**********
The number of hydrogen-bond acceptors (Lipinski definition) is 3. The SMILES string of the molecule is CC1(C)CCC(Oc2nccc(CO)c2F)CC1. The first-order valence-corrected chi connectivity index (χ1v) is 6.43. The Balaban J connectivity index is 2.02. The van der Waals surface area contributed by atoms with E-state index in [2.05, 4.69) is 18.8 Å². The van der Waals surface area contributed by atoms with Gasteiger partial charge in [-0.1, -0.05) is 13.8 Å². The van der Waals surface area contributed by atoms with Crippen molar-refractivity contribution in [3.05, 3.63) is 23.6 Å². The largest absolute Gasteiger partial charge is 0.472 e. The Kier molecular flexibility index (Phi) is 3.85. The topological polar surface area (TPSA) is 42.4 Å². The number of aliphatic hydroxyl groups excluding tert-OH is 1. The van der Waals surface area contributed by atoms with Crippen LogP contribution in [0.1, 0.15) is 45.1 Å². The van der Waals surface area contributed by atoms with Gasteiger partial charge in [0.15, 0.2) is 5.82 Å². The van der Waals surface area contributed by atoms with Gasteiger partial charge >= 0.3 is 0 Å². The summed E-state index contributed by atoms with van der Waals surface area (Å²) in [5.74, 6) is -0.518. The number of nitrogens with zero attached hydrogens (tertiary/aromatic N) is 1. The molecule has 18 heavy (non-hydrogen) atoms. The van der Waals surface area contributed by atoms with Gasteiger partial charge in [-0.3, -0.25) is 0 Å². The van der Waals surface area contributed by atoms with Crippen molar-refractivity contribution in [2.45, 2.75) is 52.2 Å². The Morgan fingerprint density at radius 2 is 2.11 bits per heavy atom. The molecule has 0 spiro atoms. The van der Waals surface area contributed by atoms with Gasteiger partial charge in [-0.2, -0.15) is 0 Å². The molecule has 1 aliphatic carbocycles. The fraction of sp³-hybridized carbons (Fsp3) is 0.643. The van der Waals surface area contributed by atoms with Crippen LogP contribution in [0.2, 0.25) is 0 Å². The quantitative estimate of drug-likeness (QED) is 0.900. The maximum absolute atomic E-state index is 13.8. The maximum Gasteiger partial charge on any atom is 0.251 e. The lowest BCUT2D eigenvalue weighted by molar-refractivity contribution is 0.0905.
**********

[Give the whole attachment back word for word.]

The number of hydrogen-bond acceptors (Lipinski definition) is 3. The SMILES string of the molecule is CC1(C)CCC(Oc2nccc(CO)c2F)CC1. The first-order valence-corrected chi connectivity index (χ1v) is 6.43. The Balaban J connectivity index is 2.02. The van der Waals surface area contributed by atoms with E-state index in [2.05, 4.69) is 18.8 Å². The van der Waals surface area contributed by atoms with Gasteiger partial charge in [-0.1, -0.05) is 13.8 Å². The van der Waals surface area contributed by atoms with Crippen molar-refractivity contribution in [3.05, 3.63) is 23.6 Å². The largest absolute Gasteiger partial charge is 0.472 e. The Kier molecular flexibility index (Phi) is 3.85. The topological polar surface area (TPSA) is 42.4 Å². The number of aliphatic hydroxyl groups excluding tert-OH is 1. The van der Waals surface area contributed by atoms with Crippen LogP contribution in [0.1, 0.15) is 45.1 Å². The van der Waals surface area contributed by atoms with Gasteiger partial charge in [0.15, 0.2) is 5.82 Å². The van der Waals surface area contributed by atoms with Gasteiger partial charge >= 0.3 is 0 Å². The summed E-state index contributed by atoms with van der Waals surface area (Å²) in [5.74, 6) is -0.518. The number of nitrogens with zero attached hydrogens (tertiary/aromatic N) is 1. The molecule has 18 heavy (non-hydrogen) atoms. The van der Waals surface area contributed by atoms with Gasteiger partial charge in [-0.3, -0.25) is 0 Å². The van der Waals surface area contributed by atoms with Crippen molar-refractivity contribution in [2.45, 2.75) is 52.2 Å². The Morgan fingerprint density at radius 2 is 2.11 bits per heavy atom. The molecule has 0 spiro atoms. The van der Waals surface area contributed by atoms with Gasteiger partial charge in [-0.2, -0.15) is 0 Å². The molecule has 1 aliphatic carbocycles. The fraction of sp³-hybridized carbons (Fsp3) is 0.643. The van der Waals surface area contributed by atoms with Crippen LogP contribution in [0.2, 0.25) is 0 Å². The quantitative estimate of drug-likeness (QED) is 0.900. The maximum absolute atomic E-state index is 13.8. The maximum Gasteiger partial charge on any atom is 0.251 e. The lowest BCUT2D eigenvalue weighted by molar-refractivity contribution is 0.0905.